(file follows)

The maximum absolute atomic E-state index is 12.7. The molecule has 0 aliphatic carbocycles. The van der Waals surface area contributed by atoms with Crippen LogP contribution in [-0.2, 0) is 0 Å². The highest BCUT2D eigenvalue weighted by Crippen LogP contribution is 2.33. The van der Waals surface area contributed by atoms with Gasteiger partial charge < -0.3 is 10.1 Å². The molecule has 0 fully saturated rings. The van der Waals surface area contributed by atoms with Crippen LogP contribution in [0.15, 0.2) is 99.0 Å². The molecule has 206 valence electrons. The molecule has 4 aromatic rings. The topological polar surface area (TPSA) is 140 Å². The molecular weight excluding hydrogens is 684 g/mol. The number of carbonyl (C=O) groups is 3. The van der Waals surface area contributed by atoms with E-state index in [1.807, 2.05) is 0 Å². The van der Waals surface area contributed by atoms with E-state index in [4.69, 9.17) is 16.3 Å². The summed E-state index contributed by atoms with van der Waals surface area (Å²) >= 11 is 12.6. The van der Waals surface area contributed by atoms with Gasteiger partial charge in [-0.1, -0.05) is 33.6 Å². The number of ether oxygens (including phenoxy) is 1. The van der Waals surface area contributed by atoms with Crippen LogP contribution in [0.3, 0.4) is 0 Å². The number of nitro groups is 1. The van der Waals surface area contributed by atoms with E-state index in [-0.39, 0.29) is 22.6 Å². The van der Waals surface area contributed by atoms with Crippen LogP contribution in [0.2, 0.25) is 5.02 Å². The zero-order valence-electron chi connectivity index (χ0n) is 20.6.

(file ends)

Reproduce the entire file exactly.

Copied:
The maximum absolute atomic E-state index is 12.7. The molecule has 0 aliphatic carbocycles. The van der Waals surface area contributed by atoms with Crippen LogP contribution in [-0.2, 0) is 0 Å². The highest BCUT2D eigenvalue weighted by Crippen LogP contribution is 2.33. The van der Waals surface area contributed by atoms with Gasteiger partial charge < -0.3 is 10.1 Å². The molecule has 0 fully saturated rings. The van der Waals surface area contributed by atoms with Crippen LogP contribution in [0.15, 0.2) is 99.0 Å². The molecule has 206 valence electrons. The molecule has 4 aromatic rings. The topological polar surface area (TPSA) is 140 Å². The molecular weight excluding hydrogens is 684 g/mol. The number of carbonyl (C=O) groups is 3. The van der Waals surface area contributed by atoms with E-state index in [1.807, 2.05) is 0 Å². The van der Waals surface area contributed by atoms with E-state index in [4.69, 9.17) is 16.3 Å². The summed E-state index contributed by atoms with van der Waals surface area (Å²) >= 11 is 12.6. The van der Waals surface area contributed by atoms with Gasteiger partial charge in [-0.1, -0.05) is 33.6 Å². The number of ether oxygens (including phenoxy) is 1. The van der Waals surface area contributed by atoms with Crippen LogP contribution in [0.3, 0.4) is 0 Å². The number of nitro groups is 1. The van der Waals surface area contributed by atoms with E-state index in [-0.39, 0.29) is 22.6 Å². The van der Waals surface area contributed by atoms with Crippen LogP contribution in [0.2, 0.25) is 5.02 Å². The zero-order valence-electron chi connectivity index (χ0n) is 20.6.